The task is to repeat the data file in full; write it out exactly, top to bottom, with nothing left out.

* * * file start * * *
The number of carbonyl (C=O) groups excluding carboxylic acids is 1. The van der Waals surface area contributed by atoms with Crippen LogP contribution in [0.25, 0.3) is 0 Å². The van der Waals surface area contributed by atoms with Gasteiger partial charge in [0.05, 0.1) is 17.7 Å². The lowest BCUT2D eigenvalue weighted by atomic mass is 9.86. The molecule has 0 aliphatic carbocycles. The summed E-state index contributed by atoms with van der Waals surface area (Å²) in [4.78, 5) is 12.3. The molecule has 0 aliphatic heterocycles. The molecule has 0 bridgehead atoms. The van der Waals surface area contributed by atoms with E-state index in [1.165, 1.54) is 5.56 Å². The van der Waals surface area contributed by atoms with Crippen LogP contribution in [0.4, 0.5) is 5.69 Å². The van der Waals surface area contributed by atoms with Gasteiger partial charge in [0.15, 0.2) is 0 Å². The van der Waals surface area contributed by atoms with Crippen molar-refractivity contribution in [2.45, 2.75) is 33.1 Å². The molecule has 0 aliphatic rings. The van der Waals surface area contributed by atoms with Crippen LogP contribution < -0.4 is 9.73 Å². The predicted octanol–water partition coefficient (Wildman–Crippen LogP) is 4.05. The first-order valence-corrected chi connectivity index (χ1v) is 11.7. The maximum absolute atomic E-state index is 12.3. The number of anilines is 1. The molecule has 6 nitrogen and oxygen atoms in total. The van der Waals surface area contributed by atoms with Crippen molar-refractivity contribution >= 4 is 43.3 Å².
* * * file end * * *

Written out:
The number of carbonyl (C=O) groups excluding carboxylic acids is 1. The van der Waals surface area contributed by atoms with Crippen LogP contribution in [0.25, 0.3) is 0 Å². The van der Waals surface area contributed by atoms with Gasteiger partial charge in [0.05, 0.1) is 17.7 Å². The lowest BCUT2D eigenvalue weighted by atomic mass is 9.86. The molecule has 0 aliphatic carbocycles. The summed E-state index contributed by atoms with van der Waals surface area (Å²) in [4.78, 5) is 12.3. The molecule has 0 aliphatic heterocycles. The molecule has 0 bridgehead atoms. The van der Waals surface area contributed by atoms with E-state index in [1.165, 1.54) is 5.56 Å². The van der Waals surface area contributed by atoms with Crippen LogP contribution in [0.4, 0.5) is 5.69 Å². The van der Waals surface area contributed by atoms with Gasteiger partial charge in [0.15, 0.2) is 0 Å². The van der Waals surface area contributed by atoms with Crippen molar-refractivity contribution in [2.45, 2.75) is 33.1 Å². The molecule has 0 aliphatic rings. The van der Waals surface area contributed by atoms with Crippen LogP contribution < -0.4 is 9.73 Å². The predicted octanol–water partition coefficient (Wildman–Crippen LogP) is 4.05. The first-order valence-corrected chi connectivity index (χ1v) is 11.7. The maximum absolute atomic E-state index is 12.3. The number of anilines is 1. The molecule has 6 nitrogen and oxygen atoms in total. The van der Waals surface area contributed by atoms with Crippen molar-refractivity contribution >= 4 is 43.3 Å².